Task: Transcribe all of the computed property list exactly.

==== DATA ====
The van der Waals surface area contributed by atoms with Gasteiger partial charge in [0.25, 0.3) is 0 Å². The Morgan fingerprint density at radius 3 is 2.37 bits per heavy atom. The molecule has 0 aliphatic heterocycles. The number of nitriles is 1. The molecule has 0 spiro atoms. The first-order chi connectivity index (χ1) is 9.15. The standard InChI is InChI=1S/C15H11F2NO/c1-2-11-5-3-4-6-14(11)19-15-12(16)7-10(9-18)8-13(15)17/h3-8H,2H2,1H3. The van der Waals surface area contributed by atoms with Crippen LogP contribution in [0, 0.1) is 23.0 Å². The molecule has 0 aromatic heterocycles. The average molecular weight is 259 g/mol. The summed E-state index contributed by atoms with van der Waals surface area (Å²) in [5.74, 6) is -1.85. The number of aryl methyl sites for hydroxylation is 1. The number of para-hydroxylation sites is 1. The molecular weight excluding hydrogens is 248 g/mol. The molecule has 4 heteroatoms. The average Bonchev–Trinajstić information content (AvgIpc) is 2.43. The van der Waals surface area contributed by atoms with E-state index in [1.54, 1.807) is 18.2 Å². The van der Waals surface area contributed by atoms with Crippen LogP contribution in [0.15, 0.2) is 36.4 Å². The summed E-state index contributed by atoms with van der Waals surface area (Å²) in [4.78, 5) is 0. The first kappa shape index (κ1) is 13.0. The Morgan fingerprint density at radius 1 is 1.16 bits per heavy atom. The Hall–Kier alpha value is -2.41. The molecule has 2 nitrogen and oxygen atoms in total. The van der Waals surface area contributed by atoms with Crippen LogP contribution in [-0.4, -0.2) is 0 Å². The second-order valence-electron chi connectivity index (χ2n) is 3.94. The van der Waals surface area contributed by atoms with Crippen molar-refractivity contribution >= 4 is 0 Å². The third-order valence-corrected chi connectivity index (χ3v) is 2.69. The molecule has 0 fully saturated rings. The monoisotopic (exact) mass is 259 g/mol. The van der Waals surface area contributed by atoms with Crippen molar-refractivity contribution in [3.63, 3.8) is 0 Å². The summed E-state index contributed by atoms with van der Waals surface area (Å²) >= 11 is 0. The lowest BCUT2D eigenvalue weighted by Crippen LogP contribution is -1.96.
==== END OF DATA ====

The van der Waals surface area contributed by atoms with Gasteiger partial charge in [0.25, 0.3) is 0 Å². The Morgan fingerprint density at radius 3 is 2.37 bits per heavy atom. The molecule has 0 aliphatic heterocycles. The number of nitriles is 1. The molecule has 0 spiro atoms. The first-order chi connectivity index (χ1) is 9.15. The standard InChI is InChI=1S/C15H11F2NO/c1-2-11-5-3-4-6-14(11)19-15-12(16)7-10(9-18)8-13(15)17/h3-8H,2H2,1H3. The van der Waals surface area contributed by atoms with Crippen LogP contribution in [0, 0.1) is 23.0 Å². The molecule has 0 aromatic heterocycles. The average molecular weight is 259 g/mol. The summed E-state index contributed by atoms with van der Waals surface area (Å²) in [5.74, 6) is -1.85. The number of aryl methyl sites for hydroxylation is 1. The number of para-hydroxylation sites is 1. The molecular weight excluding hydrogens is 248 g/mol. The molecule has 4 heteroatoms. The average Bonchev–Trinajstić information content (AvgIpc) is 2.43. The van der Waals surface area contributed by atoms with E-state index in [1.54, 1.807) is 18.2 Å². The van der Waals surface area contributed by atoms with Crippen LogP contribution in [0.15, 0.2) is 36.4 Å². The summed E-state index contributed by atoms with van der Waals surface area (Å²) in [4.78, 5) is 0. The first kappa shape index (κ1) is 13.0. The Morgan fingerprint density at radius 1 is 1.16 bits per heavy atom. The Hall–Kier alpha value is -2.41. The molecule has 2 nitrogen and oxygen atoms in total. The van der Waals surface area contributed by atoms with Crippen LogP contribution in [-0.4, -0.2) is 0 Å². The second-order valence-electron chi connectivity index (χ2n) is 3.94. The van der Waals surface area contributed by atoms with Crippen molar-refractivity contribution >= 4 is 0 Å². The third-order valence-corrected chi connectivity index (χ3v) is 2.69. The molecule has 0 fully saturated rings. The monoisotopic (exact) mass is 259 g/mol. The van der Waals surface area contributed by atoms with Crippen molar-refractivity contribution in [3.63, 3.8) is 0 Å². The summed E-state index contributed by atoms with van der Waals surface area (Å²) >= 11 is 0. The lowest BCUT2D eigenvalue weighted by Crippen LogP contribution is -1.96.